Boris Lvin (bbb) wrote,
Boris Lvin

911 - бен Ладен и Судан

Увлекательный рассказ о том, как бен Ладен жил в Судане и что делают нынешние суданские власти.

Видна связь бен Ладена с нападениями на американские посольства, видны реальные масштабы его богатства. Чего не видно, так это связи с 11 сентября. Но она как бы и не упоминается в статье.


Sudan, Newly Helpful, Remains Wary of U.S. Officials Share Files but Deny Ties to Foiled Attack

By Karl Vick
Washington Post Foreign Service
Monday, December 10, 2001; Page A15

KHARTOUM, Sudan -- To hear his old friends in Sudan tell it, Osama bin Laden spent his five years in Khartoum swimming laps across the Nile, counting his money and playing soccer with children from the neighborhood.

Weekdays found the exiled Saudi in his downtown office on Mak Nimer street, dressed in the traditional Sudanese turban while overseeing the construction, farm and trading companies that were his only apparent business. On Fridays, bin Laden frequented Khartoum's racetrack, watching his ponies run and drawing no attention to himself, unless a fanfare sounded.

Then bin Laden would abruptly plug his fingers into his ears.

"He said music was haram, forbidden," said Issam Turabi, son of Hassan Turabi, the ideologue who welcomed bin Laden and other Muslim radicals to the Sudan they envisioned as the vanguard of an international Islamic renewal. Issam Turabi, whose animals shared a stable with bin Laden's, smiled at the memory of the ear-stopping, which he called the only real hint his friend's "religious enthusiasm" might be excessive.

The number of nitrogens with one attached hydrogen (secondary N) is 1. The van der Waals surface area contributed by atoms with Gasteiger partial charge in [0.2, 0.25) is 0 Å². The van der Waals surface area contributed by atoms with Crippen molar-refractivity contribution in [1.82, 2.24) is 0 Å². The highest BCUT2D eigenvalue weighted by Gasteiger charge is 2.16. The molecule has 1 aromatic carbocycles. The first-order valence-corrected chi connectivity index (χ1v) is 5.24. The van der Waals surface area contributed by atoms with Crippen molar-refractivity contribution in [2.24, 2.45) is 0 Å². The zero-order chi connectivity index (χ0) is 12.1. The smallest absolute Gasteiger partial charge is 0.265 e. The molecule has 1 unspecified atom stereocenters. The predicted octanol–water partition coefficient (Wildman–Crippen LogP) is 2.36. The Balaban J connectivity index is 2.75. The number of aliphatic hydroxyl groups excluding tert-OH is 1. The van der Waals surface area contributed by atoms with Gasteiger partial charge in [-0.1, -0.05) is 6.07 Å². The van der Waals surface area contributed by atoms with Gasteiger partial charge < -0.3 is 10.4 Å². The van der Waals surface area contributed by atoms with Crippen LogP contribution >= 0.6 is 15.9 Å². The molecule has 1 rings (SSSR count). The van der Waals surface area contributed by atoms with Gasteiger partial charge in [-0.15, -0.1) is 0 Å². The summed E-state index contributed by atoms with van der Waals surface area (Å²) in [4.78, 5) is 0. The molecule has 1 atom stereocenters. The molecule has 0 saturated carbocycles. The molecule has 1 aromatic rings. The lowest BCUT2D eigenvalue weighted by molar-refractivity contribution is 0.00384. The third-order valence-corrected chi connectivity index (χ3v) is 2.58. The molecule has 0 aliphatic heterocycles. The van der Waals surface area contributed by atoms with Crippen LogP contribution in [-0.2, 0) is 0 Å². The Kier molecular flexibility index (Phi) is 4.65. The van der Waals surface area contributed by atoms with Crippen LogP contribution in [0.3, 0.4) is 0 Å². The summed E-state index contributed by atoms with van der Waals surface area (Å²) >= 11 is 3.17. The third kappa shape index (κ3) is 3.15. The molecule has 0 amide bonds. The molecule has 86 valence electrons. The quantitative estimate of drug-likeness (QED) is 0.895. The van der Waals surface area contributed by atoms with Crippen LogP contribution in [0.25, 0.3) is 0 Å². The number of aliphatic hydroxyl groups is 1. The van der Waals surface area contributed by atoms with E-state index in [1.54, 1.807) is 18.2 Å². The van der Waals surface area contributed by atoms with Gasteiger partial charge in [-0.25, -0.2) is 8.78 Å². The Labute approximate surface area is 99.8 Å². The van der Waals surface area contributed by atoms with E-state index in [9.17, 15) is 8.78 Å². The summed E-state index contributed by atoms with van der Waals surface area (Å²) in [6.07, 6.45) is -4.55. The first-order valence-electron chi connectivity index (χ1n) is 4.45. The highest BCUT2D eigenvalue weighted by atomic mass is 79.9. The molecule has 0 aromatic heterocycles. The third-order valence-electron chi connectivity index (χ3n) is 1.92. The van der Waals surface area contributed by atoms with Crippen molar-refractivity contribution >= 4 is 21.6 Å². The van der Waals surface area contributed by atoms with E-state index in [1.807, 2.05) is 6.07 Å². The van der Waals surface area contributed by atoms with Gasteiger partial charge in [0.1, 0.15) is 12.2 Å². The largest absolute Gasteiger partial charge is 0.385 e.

Whether wishful thinking or a more deliberate effort to save face, that is the kind of blameless picture Sudanese officials have been painting publicly in the turbulent wake of Sept. 11, while in private they hand over hundreds of intelligence files on bin Laden and his associates to U.S. investigators. Caught between a checkered past and an ambiguous present, Sudan harbors deep concern that it remains a possible target for future American military action.

That concern is as real as the twisted steel wreckage of the El Shifa pharmaceutical factory, destroyed by U.S. cruise missiles in August 1998 following the bombing by bin Laden's al Qaeda terrorist network of U.S. embassies in Kenya and Tanzania. At the time, President Clinton said the plant was producing nerve gas for bin Laden.

And although deep doubts about that claim have surfaced over the three years since, so has evidence that Sudan's 12-year-old Islamic government may still be nurturing seeds of extremism, according to U.S. officials and others.

Sudan's critics point to the alleged involvement of Sudanese diplomats in a plot this year to bomb yet another American embassy, this one in New Delhi.

Abdel Raouf Hawas, a Sudanese-born student arrested by Indian authorities in June, said the plan to leave a car bomb outside the visa section of the embassy was hatched by an al Qaeda lieutenant he knew as Abdul Rehman Hussain Mohammed Al Safani. American and Yemeni officials said Safani, a Saudi of Yemeni descent, played a central role in organizing the October 2000 attack on the USS Cole in Yemen, using the name Mohammed Omar Al Harazi. He also was involved in the East Africa embassy bombings, officials said.

In the New Delhi plot, U.S. officials said, Raouf told Indian police that the explosives and detonators police found in the car had been supplied by two diplomats at the Sudanese Embassy: its charg? d'affaires and its consul, who also served as the embassy's senior intelligence agent.